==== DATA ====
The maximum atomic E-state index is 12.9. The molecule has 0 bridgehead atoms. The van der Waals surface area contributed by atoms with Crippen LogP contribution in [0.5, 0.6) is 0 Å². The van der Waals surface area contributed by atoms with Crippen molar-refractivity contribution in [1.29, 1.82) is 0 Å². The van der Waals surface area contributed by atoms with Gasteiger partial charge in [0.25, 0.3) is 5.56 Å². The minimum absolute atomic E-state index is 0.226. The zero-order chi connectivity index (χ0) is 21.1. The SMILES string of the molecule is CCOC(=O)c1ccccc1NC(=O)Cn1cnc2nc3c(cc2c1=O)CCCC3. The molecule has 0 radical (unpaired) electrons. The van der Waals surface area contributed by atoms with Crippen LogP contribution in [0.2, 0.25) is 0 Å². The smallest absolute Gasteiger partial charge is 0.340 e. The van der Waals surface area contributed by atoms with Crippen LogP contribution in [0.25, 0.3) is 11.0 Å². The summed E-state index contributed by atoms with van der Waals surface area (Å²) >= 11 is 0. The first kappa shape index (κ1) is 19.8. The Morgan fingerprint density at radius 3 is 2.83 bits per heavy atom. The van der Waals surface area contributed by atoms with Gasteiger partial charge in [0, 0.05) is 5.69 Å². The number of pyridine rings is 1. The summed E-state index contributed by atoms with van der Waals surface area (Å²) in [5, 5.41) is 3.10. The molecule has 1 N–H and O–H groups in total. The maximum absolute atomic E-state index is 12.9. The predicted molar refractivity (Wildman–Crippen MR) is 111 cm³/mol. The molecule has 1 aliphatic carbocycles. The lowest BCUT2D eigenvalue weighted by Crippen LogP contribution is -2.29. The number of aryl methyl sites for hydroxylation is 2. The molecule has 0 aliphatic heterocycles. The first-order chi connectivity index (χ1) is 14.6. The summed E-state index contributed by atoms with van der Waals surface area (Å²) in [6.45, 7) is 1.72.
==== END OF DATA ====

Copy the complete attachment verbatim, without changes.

The maximum atomic E-state index is 12.9. The molecule has 0 bridgehead atoms. The van der Waals surface area contributed by atoms with Crippen LogP contribution in [0.5, 0.6) is 0 Å². The van der Waals surface area contributed by atoms with Crippen molar-refractivity contribution in [1.29, 1.82) is 0 Å². The van der Waals surface area contributed by atoms with Gasteiger partial charge in [0.25, 0.3) is 5.56 Å². The minimum absolute atomic E-state index is 0.226. The zero-order chi connectivity index (χ0) is 21.1. The SMILES string of the molecule is CCOC(=O)c1ccccc1NC(=O)Cn1cnc2nc3c(cc2c1=O)CCCC3. The molecule has 0 radical (unpaired) electrons. The van der Waals surface area contributed by atoms with Crippen LogP contribution in [0.2, 0.25) is 0 Å². The smallest absolute Gasteiger partial charge is 0.340 e. The van der Waals surface area contributed by atoms with Crippen LogP contribution in [0.25, 0.3) is 11.0 Å². The summed E-state index contributed by atoms with van der Waals surface area (Å²) >= 11 is 0. The first kappa shape index (κ1) is 19.8. The Morgan fingerprint density at radius 3 is 2.83 bits per heavy atom. The van der Waals surface area contributed by atoms with Gasteiger partial charge in [0, 0.05) is 5.69 Å². The number of pyridine rings is 1. The summed E-state index contributed by atoms with van der Waals surface area (Å²) in [5, 5.41) is 3.10. The molecule has 1 N–H and O–H groups in total. The maximum absolute atomic E-state index is 12.9. The predicted molar refractivity (Wildman–Crippen MR) is 111 cm³/mol. The molecule has 1 aliphatic carbocycles. The lowest BCUT2D eigenvalue weighted by Crippen LogP contribution is -2.29. The number of aryl methyl sites for hydroxylation is 2. The molecule has 0 aliphatic heterocycles. The first-order chi connectivity index (χ1) is 14.6. The summed E-state index contributed by atoms with van der Waals surface area (Å²) in [6.45, 7) is 1.72.